## ParthKohli 2 years ago How to derive $${\bf \vec{F}} = \dfrac{m(v_f - v_i)}{t}$$ or $${\rm \vec{F}} \propto \dfrac{m(v_f - v_i)}{t}$$, for that matter? Note, you do not have to use $${\bf \vec{F}} = m{\bf \vec{a}}$$

1. ParthKohli

@amistre64

2. DLS

$\LARGE F=\frac{dp}{dt}$ Can we use this? :P

3. ParthKohli

Good idea! ^_^ No.

4. amistre64

force is equal to change in momentum divided by change in time

5. DLS

-_- @ParthKohli

6. ParthKohli

@amistre64 Isn't that just what DLS said...

7. amistre64

i was just seeing if i remembered how to interpret the question correctly :)

8. ParthKohli

$F = \dfrac{\Delta p}{\Delta t} = \dfrac{\Delta mv}{\Delta t}$Is the above true? How did you derive it?

9. amistre64

Ft = p = mv2-mv1

10. amistre64

$\vec F\Delta t=\Delta \vec p = m(\vec v_f-\vec v_i)$

11. amistre64

not sure what you mean by how you derive it.

12. ParthKohli

Does not seem so convincing. :-|

13. amistre64

do we have to first prove that momentum is a product of mass and velocity? i never know when i have to reinvent the wheel on these things

14. ParthKohli

No, not that one. lol, got it

15. amistre64

changing an objects momentum requires applying a force over a given interval of time, right?$\vec F\Delta t=\Delta \vec p$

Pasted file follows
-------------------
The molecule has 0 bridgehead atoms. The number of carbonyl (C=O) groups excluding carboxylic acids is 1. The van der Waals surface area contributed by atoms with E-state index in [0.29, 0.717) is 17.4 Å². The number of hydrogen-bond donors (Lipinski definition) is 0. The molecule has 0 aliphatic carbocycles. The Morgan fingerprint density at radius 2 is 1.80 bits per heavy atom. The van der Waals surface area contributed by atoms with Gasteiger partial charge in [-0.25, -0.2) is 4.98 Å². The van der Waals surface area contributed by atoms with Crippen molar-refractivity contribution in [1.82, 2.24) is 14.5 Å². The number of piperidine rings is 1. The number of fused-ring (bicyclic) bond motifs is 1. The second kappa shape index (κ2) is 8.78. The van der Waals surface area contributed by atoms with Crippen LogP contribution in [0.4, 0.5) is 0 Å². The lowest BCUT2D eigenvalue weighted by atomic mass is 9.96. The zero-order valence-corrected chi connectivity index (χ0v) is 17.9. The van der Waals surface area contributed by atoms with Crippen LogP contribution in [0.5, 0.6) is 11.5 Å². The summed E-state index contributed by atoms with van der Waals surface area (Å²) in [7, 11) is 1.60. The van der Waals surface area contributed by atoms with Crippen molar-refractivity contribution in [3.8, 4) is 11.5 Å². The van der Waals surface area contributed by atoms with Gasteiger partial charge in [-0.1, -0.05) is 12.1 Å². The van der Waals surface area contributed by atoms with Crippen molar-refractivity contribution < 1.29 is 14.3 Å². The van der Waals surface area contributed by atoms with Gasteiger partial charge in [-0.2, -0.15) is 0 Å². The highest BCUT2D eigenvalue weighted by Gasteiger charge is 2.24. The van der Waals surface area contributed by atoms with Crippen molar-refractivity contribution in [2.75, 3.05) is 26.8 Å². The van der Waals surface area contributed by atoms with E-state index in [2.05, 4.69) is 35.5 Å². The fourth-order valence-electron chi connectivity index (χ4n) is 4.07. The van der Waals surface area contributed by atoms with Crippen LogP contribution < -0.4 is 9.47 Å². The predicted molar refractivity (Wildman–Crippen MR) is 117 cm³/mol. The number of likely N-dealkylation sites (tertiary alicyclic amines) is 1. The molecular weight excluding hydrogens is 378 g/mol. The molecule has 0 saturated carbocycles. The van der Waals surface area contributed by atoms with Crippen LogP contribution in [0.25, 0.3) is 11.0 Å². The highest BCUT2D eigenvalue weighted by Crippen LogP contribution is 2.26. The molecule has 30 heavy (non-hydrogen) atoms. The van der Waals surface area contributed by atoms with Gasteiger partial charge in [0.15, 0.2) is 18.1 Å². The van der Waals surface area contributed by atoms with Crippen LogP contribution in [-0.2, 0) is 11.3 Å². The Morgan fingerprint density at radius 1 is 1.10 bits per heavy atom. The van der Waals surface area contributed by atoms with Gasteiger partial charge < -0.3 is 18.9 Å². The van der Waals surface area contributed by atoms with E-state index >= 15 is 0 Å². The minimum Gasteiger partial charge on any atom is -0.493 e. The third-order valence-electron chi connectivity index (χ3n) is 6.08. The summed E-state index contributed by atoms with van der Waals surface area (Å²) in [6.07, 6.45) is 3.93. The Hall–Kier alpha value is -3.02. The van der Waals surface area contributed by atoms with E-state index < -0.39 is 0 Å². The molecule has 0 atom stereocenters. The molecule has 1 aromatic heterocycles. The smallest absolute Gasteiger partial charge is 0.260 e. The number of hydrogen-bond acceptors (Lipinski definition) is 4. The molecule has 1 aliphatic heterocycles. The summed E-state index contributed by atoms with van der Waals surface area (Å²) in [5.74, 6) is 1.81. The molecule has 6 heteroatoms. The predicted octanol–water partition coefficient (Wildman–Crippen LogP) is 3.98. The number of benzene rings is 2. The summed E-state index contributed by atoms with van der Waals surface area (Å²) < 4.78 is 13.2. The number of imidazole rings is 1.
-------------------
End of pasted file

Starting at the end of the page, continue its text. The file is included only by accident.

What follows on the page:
16. ParthKohli

I'd rather say...$\vec F \Delta t \propto \Delta \vec p$

17. amistre64

that style went out with Descartes :)

18. ParthKohli

I feel like a newbie here!

19. ParthKohli

Can you give me a link to the derivation? I got how you mean $$\Delta \vec p =m(\vec v _f - \vec v_i)$$ and there's only a little work left... but I didn't get how $$\vec F \Delta t = \Delta \vec p$$.

20. DLS

You are indirectly asking for the proof of F=ma which only Isaac Newton knows.

21. DLS

I think @shubhamsrg can derive F=ma. Its a piece of cake for him.

22. ParthKohli

Of course, of course!

23. amistre64

an object remains at a constant velocity (change in velocity is acceleration) unless acted upon by a force. therefore in order to change an objects momentum, you would need to apply a constant force

24. amistre64

over a given time interval, the mass "acquires" a new velocity, and therefore a change in momentum. does that sound about right?